Mike Baird should bring forward elections for councils he has sacked. Governments come up with all sorts of excuses for all sorts of silly stuff. But the excuse offered for not holding elections for another 15 months is tenuous even by the declining standards of these things. More on that later.
The Honourable Mike Baird MP
First, what to make of the swirl of hostility around #CasinoMike that found expression in a rally attended by thousands on Sunday?
Illustration: Dionne Gain
Some were there to protest the demolition of Windsor Bridge in Sydney’s west. Others were angry about coal seam gas, attacks on the city’s nightlife, WestConnex, sacked councils, or trees razed for Sydney’s new tram. A diversity of local concerns swelled the crowd.
But many there believed there was a common thread animating the mood.
That was the view the Baird government was advancing moneyed interests over the interests of regular people. In doing so, the government was probably corrupt. This perception was codified in the posters that promoted the March Against Mike: “Stop the Corruption,” they said.
This perception raises a number of questions, but let’s focus on two. One: is Baird corrupt? Two: what should Baird do, if anything, in response to the perception?
The history of NSW – from the Rum Corps, to the Wild Men of Sydney like William Willis and Paddy Crick who used state land as a colonial credit card, to Robert Askin, to the recent rogues of Labor and Liberal hoist on the Independent Commission Against Corruption’s petard – suggests one should be cautious ever claiming Macquarie Street is clean.
But with regard to question one: not only is there no evidence of corruption relating to Baird, but there is not even a specific allegation.
Any evidence offered on Sunday of Baird’s alleged corruption amounts to corruption only if that word is stripped of its regular meaning. It’s not corrupt to sack councillors. That is allowed under the Local Government Act. It’s not corrupt to build a motorway. Nor is it corrupt to hire companies to work on a project’s financing and construction. It’s not corrupt to chop down trees for a tram line. It’s not corrupt to implement anti-violence laws.
This is not to say there are not good arguments against these policies. And it is not to say that the hostility to Baird does not reflect a genuine and justifiable feeling of disenfranchisement about the actions of his government and others. But many of his policies can be explained by reasons other than attribution to a pan-government-corporate agenda to quash human vitality.
It is questionable whether building a new motorway is appropriate in an inner city rapidly becoming more dense. But WestConnex represents a series of projects road builders have wanted for years.
The tram line similarly represents a much discussed attempt to replace CBD bus transport with something more efficient and pleasant. There seems little doubt contractors have been insensitive in their design, but the history of the line offers no evidence that it is being used as a Trojan horse for development on public land.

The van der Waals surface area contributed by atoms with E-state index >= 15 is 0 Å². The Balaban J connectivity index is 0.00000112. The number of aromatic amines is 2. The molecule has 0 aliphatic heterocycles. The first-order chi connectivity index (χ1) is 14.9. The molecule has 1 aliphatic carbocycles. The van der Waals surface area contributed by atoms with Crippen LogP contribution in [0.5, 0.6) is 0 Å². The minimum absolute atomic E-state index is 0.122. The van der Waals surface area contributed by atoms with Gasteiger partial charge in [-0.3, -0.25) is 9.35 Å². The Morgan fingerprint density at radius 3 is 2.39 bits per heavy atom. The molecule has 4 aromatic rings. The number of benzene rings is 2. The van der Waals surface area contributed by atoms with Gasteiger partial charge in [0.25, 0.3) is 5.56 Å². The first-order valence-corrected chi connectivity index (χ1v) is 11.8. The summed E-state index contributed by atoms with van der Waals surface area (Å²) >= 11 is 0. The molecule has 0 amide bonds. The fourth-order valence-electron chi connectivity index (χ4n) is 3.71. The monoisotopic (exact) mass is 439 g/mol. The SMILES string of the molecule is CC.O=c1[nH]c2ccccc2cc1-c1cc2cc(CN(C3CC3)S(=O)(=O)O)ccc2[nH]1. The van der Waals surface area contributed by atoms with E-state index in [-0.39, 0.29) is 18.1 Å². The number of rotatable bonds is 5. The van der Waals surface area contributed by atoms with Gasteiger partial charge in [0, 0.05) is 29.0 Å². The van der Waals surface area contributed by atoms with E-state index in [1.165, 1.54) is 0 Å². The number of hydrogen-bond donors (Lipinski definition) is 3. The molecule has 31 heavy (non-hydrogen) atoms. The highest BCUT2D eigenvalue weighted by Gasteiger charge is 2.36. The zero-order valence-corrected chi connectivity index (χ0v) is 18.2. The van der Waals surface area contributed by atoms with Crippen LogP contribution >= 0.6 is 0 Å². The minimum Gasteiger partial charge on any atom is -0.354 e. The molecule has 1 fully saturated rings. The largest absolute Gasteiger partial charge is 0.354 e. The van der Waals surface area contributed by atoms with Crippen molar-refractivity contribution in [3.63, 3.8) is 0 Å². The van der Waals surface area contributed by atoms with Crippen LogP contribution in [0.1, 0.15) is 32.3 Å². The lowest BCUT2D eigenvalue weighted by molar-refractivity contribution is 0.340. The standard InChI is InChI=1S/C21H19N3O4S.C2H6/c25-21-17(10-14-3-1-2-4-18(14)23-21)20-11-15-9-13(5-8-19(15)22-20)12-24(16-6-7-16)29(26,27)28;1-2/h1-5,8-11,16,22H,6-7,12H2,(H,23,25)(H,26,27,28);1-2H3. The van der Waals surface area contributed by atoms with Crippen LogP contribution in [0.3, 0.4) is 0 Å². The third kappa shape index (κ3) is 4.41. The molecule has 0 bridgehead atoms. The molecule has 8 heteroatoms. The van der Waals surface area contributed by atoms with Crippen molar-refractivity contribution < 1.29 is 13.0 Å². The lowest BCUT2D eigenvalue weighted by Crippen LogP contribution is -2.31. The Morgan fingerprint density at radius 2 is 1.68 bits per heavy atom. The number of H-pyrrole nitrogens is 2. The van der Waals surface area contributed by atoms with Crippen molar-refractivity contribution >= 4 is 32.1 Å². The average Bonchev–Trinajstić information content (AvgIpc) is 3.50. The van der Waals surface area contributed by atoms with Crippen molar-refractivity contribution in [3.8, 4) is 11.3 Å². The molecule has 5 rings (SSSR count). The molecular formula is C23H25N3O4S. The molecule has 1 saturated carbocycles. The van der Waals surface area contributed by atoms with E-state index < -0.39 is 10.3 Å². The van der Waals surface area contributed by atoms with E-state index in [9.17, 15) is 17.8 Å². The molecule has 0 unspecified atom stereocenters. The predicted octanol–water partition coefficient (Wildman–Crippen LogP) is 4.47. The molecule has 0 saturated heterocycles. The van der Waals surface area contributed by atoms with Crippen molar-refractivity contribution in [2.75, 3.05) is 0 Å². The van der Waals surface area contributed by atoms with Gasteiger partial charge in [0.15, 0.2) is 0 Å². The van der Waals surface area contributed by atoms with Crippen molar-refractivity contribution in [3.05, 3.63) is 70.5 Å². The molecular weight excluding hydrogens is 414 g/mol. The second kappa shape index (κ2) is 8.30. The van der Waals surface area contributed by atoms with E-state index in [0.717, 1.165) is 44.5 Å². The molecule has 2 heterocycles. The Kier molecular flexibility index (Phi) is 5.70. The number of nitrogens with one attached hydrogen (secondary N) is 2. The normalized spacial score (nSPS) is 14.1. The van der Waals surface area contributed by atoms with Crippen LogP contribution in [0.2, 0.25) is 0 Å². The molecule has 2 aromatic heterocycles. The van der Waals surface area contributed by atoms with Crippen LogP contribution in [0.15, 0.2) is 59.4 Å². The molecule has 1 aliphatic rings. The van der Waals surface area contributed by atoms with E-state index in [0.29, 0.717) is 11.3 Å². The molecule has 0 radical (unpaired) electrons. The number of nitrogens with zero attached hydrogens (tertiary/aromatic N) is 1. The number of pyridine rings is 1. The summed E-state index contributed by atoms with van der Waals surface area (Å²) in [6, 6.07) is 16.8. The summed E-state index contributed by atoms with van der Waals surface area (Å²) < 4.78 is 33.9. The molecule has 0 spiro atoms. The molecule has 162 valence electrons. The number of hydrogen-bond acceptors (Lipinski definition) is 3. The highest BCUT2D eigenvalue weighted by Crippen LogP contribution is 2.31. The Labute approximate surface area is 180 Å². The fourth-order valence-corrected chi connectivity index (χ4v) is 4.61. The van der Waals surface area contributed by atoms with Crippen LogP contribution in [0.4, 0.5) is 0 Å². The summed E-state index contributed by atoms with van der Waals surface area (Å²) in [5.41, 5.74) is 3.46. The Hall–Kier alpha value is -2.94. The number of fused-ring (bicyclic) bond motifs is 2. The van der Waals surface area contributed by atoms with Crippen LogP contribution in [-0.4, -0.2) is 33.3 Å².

In fact, government developer UrbanGrowth is trying to revive the idea of a metro to the east so it can justify apartments not justified by the tram.
So what of the second question: what should Baird do in response to the outcry over his recent actions? According to the men who see in the Premier a leader in their own image, not much at all.
“He’s obviously the first strong reformist leader” in recent times, says Nick Greiner, the former Liberal leader who struggled to conceal his frustration at Barry O’Farrell’s more plodding ways.
“And that is a bit of a change when you have had two decades of doing little or in some cases doing nothing,” says Greiner.
“But I think [Baird’s] got a huge amount of political capital and I don’t think he’s chewed up a great deal of it.”
A similar view is offered by Jeff Kennett, the former Victorian premier who Baird recently invited to address his cabinet.
“There is no gain without some pain,” says Kennett.
“What’s our greatest criticism of the federal political scene for the past decade?” he asks. That it doesn’t do much, he answers.
“You can’t say that about Mike Baird.”
Bolstered by the believers, the temptation for Baird is to ignore those put out by his policies.
He was, after all, elected with a mandate that did not preclude council amalgamations, and which expressly did include the construction of motorways, tram and train lines. National figures on Wednesday demonstrated the economic success of his construction agenda.
But there is a reason for him to be attuned to emerging local anger, which goes beyond the risk of suffering the sort of electoral decline that befell Kennett and Greiner. That reason is because of the nature of the things he wants to do.
Particularly relating to urban development.
Because there are good arguments in favour of more housing in parts of Sydney. The trouble is that delivering developments in a decent and attractive way will be so much harder if the perception catches on that communities cannot trust Baird.
And attempting to paper over disquiet about development does not work. Baird’s Planning Minister, Rob Stokes, wrote a PhD on this.
“Using meaningless participation as a facade to cover over disagreement merely clogs up conflict, creating a dam of resentment, which spills over in the form of increasing litigation, loss of trust in politicians and administrators, and poor planning outcomes,” Stokes wrote.
Which is exactly what will happen if the government attempts to ram through development projects while councillors remain in the cold. The delay in holding new elections will only foster a suspicion already growing.
And as to the excuse for not holding new council elections until September 2017?
The government says it is because the electoral commission said that would be its preference. Well Baird’s the boss. He can tell them to do it earlier.